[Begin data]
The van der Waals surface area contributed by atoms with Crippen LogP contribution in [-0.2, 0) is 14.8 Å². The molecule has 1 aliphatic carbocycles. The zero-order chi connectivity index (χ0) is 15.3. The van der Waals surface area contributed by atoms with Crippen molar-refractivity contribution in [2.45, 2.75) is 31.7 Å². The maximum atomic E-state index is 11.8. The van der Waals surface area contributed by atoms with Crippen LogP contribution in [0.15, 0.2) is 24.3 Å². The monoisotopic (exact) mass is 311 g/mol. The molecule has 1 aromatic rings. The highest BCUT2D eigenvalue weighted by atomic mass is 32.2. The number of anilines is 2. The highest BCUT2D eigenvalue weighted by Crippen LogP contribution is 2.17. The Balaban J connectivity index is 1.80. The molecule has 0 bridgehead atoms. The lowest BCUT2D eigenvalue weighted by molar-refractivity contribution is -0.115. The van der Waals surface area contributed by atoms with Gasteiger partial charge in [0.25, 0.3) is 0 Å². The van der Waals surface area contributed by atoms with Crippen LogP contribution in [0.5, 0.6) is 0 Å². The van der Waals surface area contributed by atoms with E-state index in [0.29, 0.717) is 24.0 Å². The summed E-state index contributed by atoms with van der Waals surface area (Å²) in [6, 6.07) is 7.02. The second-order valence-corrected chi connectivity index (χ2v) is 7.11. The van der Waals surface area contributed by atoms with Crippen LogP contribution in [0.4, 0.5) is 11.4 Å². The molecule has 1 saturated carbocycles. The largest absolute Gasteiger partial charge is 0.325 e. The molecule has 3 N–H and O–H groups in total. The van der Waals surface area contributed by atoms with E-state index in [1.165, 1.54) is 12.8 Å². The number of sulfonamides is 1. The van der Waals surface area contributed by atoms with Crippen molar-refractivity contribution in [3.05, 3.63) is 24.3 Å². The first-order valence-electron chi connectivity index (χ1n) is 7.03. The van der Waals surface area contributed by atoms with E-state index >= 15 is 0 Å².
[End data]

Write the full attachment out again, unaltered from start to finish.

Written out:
The van der Waals surface area contributed by atoms with Crippen LogP contribution in [-0.2, 0) is 14.8 Å². The molecule has 1 aliphatic carbocycles. The zero-order chi connectivity index (χ0) is 15.3. The van der Waals surface area contributed by atoms with Crippen molar-refractivity contribution in [2.45, 2.75) is 31.7 Å². The maximum atomic E-state index is 11.8. The van der Waals surface area contributed by atoms with Crippen LogP contribution in [0.15, 0.2) is 24.3 Å². The monoisotopic (exact) mass is 311 g/mol. The molecule has 1 aromatic rings. The highest BCUT2D eigenvalue weighted by atomic mass is 32.2. The number of anilines is 2. The highest BCUT2D eigenvalue weighted by Crippen LogP contribution is 2.17. The Balaban J connectivity index is 1.80. The molecule has 0 bridgehead atoms. The lowest BCUT2D eigenvalue weighted by molar-refractivity contribution is -0.115. The van der Waals surface area contributed by atoms with Gasteiger partial charge in [0.25, 0.3) is 0 Å². The van der Waals surface area contributed by atoms with Crippen LogP contribution in [0.5, 0.6) is 0 Å². The van der Waals surface area contributed by atoms with E-state index in [0.29, 0.717) is 24.0 Å². The summed E-state index contributed by atoms with van der Waals surface area (Å²) in [6, 6.07) is 7.02. The second-order valence-corrected chi connectivity index (χ2v) is 7.11. The van der Waals surface area contributed by atoms with Crippen LogP contribution in [0.4, 0.5) is 11.4 Å². The molecule has 1 saturated carbocycles. The largest absolute Gasteiger partial charge is 0.325 e. The molecule has 3 N–H and O–H groups in total. The van der Waals surface area contributed by atoms with E-state index in [1.165, 1.54) is 12.8 Å². The number of sulfonamides is 1. The van der Waals surface area contributed by atoms with Crippen molar-refractivity contribution in [3.05, 3.63) is 24.3 Å². The first-order valence-electron chi connectivity index (χ1n) is 7.03. The van der Waals surface area contributed by atoms with E-state index >= 15 is 0 Å².